Kreidle, John R.||Olive, Garnet D.
M.S. (Master of Science)
Department of Finance
The purpose of this study was to examine the price trends of large industrial corporations that incurred losses in the years 1955 through 1965. The companies selected for study were based on Fortune's classification of the 500 largest industrial corporations. Data was compiled primarily from stock prices in Moody's Industrial Manuals. Other financial publications also were used to complete the compilation of the data. From the data obtained, the arithmetic mean and medians were calculated to measure the common stock price trends and the dividend yield trends. The following conclusions were reached by the writer. 1. The seventy-two companies selected in the study experienced a significant degree of price appreciation when considered as one large group. 2. The group of selected companies grew greater in price than did "Moody's Industrial Average." 3. Companies in the study that incurred losses in 1955, 1956, 1957, 1960, and 1964 had greater price appreciation than did companies in the study that incurred losses in the other years. 4. Certain industrial groups of the selected stocks experienced larger gains in price appreciation than did the other industrial groups. Stocks in the automobile industry, the electrical and electronic industry, and the machinery and equipment industry had the greatest price appreciation. On the contrary, stocks in the meat packing industry and the steel industry experienced price depreciation. 5. Although the dividend yields were generally small, the dividends contributed an additional return to the total investment return. 6. Improved operations, diversification, upturn in the business cycle, lower costs, increased product demand, and new government contracts were major reasons for the turnaround of the selected companies.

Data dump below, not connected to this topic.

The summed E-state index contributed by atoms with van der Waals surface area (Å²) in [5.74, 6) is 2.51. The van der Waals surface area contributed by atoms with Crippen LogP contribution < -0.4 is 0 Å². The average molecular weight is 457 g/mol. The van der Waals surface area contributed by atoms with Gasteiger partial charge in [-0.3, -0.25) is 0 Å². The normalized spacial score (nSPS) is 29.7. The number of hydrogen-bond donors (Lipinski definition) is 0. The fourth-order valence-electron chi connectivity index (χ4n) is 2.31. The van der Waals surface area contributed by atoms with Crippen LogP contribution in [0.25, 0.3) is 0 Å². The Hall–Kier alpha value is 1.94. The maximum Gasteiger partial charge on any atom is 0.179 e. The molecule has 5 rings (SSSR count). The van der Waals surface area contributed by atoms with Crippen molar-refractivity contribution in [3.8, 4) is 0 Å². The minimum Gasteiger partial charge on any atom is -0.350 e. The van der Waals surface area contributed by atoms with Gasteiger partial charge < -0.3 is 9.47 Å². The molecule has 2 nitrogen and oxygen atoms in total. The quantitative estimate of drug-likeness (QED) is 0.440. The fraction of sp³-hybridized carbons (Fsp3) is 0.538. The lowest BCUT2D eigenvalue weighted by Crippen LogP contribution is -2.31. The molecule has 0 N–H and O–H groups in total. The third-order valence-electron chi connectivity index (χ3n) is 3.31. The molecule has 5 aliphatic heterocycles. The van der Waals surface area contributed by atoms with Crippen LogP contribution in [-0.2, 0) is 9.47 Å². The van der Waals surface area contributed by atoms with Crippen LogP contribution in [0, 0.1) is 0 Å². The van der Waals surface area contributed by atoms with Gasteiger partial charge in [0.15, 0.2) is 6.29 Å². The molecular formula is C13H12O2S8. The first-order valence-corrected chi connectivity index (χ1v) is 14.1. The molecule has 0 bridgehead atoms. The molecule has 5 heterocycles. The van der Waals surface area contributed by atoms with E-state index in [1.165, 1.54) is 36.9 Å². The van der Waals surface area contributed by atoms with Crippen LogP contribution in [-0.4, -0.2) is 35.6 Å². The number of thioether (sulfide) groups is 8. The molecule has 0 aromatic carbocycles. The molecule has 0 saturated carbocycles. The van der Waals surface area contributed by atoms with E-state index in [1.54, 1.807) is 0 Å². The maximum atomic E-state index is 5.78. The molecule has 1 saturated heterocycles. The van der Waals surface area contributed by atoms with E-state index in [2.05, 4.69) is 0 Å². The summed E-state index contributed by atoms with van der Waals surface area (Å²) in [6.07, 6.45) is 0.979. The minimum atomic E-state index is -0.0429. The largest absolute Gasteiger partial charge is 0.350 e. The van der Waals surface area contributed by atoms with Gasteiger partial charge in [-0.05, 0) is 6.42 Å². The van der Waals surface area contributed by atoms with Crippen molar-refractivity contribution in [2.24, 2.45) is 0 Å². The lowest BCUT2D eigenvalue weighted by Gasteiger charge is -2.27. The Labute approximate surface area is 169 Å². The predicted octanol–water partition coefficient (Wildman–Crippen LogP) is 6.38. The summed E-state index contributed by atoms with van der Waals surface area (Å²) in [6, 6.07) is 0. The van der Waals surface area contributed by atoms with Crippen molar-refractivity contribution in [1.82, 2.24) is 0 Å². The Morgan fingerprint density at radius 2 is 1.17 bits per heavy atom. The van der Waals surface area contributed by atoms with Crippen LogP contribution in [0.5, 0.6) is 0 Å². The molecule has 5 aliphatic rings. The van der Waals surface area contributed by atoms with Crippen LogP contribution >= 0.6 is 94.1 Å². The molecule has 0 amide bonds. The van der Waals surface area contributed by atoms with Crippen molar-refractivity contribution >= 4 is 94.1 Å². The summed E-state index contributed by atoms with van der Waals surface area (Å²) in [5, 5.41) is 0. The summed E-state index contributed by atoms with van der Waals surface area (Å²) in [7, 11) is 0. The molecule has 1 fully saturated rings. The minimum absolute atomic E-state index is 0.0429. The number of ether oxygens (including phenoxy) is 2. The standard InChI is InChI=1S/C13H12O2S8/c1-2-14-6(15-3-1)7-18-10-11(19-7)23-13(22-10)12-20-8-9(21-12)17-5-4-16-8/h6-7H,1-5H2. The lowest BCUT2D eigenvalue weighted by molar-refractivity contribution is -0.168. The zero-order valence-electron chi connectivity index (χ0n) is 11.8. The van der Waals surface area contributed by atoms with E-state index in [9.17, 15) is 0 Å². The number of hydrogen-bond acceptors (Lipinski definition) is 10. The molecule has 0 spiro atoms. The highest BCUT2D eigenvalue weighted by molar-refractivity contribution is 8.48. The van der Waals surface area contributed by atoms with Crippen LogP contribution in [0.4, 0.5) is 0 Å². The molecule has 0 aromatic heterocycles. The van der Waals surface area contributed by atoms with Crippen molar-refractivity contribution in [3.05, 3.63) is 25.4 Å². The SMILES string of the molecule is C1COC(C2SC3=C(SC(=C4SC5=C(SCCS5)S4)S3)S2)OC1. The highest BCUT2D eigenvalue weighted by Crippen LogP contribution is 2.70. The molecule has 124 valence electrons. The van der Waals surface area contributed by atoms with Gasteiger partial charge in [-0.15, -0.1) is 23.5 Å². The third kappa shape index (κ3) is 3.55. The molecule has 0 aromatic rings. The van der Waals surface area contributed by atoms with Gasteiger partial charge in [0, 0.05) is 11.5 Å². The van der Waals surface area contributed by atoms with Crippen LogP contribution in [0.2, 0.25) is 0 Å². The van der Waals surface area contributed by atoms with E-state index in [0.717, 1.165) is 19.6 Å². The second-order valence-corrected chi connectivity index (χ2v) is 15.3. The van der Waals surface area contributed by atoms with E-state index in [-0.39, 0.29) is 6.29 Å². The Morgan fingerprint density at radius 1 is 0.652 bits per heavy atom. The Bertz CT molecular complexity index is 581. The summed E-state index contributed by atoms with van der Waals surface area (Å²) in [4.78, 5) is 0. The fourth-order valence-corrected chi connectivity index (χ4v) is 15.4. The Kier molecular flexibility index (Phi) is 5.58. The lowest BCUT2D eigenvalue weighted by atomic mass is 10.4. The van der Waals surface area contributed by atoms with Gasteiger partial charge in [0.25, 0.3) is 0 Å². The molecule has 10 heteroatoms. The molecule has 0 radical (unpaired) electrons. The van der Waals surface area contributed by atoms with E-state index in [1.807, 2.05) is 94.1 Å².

Bleed, Ronald D., "A study of the common stock price trends of a selected group of companies that incurred losses" (1967). Graduate Research Theses & Dissertations. 703.
x, 103 pages
Northern Illinois University
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